+Home     Museum     Wanted     Advertising     Articles     EMail  

Remington E-3 "Multiplier" Desktop Calculator

Remington E-3 (Note Lack of [÷] and [.] Keys)

The Remington E-3 is an OEM version of the Brother 310 produced by by Brother Industries, Ltd. in Japan. It is identical to the Brother 310 other than the Remington E-3 badge beside the display panel, and the Model/Serial number tag. The machine was built by Brother in Japan, and provided to Remington Rand without the model-specific badging and label, with Remington marketing, sellings, and supporting the calculators under the Remington brand. Like the Brother 310, the Remington E-3 is a three-function calculator that does not provide a divide function, nor does it support fractional numbers (e.g., there is no decimal point key). The lack of division was a pretty serious handicap for an electronic calculator. It seems the thought behind such a calculators was that a the reduced cost associated with a three-function calculator could sell into extremely cost-sensitive markets such as for home, and very basic business use.

The brains of the machine utilize a three-chip MOS LSI "multiplier" calculator chipset made by Mitsubishi. Whether by design, or an accident(logic flaws in the chipset that caused problems with the division function), this chipset did sell to Japanese calculator makers Brother and Denon. Denon's machine was the Denon DEC-311.

The three Mitsubishi chips, part numbers MA8111, MA8112, and MA8113, were packaged in ceramic flat-pack packaging, with a rectangular package having long gold leads extending out from both long edges of the package. In the Denon calculator, the "higher-end" of these "no divide" calculators, the chips were retained in complex sockets that supported and connected the packages by the leads. Less-expensive versions, like the Remington E-3 (which was identical OEM Brother 310 other than the name badge and model/serial number tag) had the chips soldered directly to the circuit board. The Brother 310 and its OEM copies (e.g., the Remington E-3) use seven-segment vacuum-fluorescent display tubes as opposed to the Nixie tube display in the Denon DEC-311. It isn't known if the Mitsubishi chipset provides some form of display mode select, allowing it to drive Nixie tubes (1-of-10 outputs) or seven-segment display technology depending on input to the chipset, or if the rendition of the display is determined entirely by the display driver circuitry located outside the chipset.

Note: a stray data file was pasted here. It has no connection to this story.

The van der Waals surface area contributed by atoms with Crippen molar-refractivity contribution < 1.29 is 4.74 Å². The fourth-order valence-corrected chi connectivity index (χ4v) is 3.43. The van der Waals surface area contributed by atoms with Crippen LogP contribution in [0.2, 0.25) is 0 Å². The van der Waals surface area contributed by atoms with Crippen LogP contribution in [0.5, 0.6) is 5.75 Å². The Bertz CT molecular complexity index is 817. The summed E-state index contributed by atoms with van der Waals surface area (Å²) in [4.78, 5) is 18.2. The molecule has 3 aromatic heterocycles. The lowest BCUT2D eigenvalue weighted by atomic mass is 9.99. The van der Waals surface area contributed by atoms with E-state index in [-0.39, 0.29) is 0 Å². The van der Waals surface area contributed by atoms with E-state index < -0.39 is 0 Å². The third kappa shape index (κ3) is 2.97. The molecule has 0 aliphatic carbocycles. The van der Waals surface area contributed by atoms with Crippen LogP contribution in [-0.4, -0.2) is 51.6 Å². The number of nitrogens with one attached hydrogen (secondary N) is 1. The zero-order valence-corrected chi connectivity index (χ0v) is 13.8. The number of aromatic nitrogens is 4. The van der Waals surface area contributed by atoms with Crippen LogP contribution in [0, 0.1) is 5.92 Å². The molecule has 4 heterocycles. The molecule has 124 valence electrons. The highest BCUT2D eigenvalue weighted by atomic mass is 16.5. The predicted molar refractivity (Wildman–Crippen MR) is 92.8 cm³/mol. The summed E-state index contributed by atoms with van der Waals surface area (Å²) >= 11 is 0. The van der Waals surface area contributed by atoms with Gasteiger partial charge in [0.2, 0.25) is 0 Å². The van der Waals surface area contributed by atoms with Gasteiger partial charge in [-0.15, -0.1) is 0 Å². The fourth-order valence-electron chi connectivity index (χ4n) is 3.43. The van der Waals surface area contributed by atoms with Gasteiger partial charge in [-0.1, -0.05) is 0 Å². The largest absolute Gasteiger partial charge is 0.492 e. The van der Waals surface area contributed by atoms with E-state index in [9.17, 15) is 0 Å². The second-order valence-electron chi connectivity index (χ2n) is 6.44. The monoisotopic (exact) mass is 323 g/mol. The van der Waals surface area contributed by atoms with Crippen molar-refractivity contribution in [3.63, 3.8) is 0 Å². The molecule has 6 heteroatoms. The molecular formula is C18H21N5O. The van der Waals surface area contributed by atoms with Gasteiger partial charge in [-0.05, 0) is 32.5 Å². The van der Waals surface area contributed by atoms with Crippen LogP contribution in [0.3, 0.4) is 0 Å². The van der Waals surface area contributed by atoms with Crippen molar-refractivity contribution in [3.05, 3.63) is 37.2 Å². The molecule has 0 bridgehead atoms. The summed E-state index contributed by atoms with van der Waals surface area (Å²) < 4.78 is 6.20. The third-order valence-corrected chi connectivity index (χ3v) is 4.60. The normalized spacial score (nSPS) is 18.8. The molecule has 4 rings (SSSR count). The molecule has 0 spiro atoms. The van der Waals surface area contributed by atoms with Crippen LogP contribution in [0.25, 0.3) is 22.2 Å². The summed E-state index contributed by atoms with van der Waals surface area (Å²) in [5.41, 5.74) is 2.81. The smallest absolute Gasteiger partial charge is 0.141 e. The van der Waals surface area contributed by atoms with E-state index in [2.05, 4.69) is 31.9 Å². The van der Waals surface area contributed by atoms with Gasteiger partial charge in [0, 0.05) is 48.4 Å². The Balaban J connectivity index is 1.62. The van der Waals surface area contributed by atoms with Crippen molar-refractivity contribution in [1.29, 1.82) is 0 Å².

With technology advancing so quickly in these times, the notion of selling a "three-function" electronic calculator that could not divide was not a great strategy. With prices for full four-function electronic calculators in free-fall, why would anyone buy a calculator that could not handle fractional numbers, and didn't have the ability to do division, when for literally just a few dollars more, they could buy a full four-function calculator? It seems like the idea behind these machines was more of a marketing gimmick rather than having any real merit. Whatever reason drove the marketing of these rather handicapped chips and calculators, it likely will remain shrouded in the mists of time.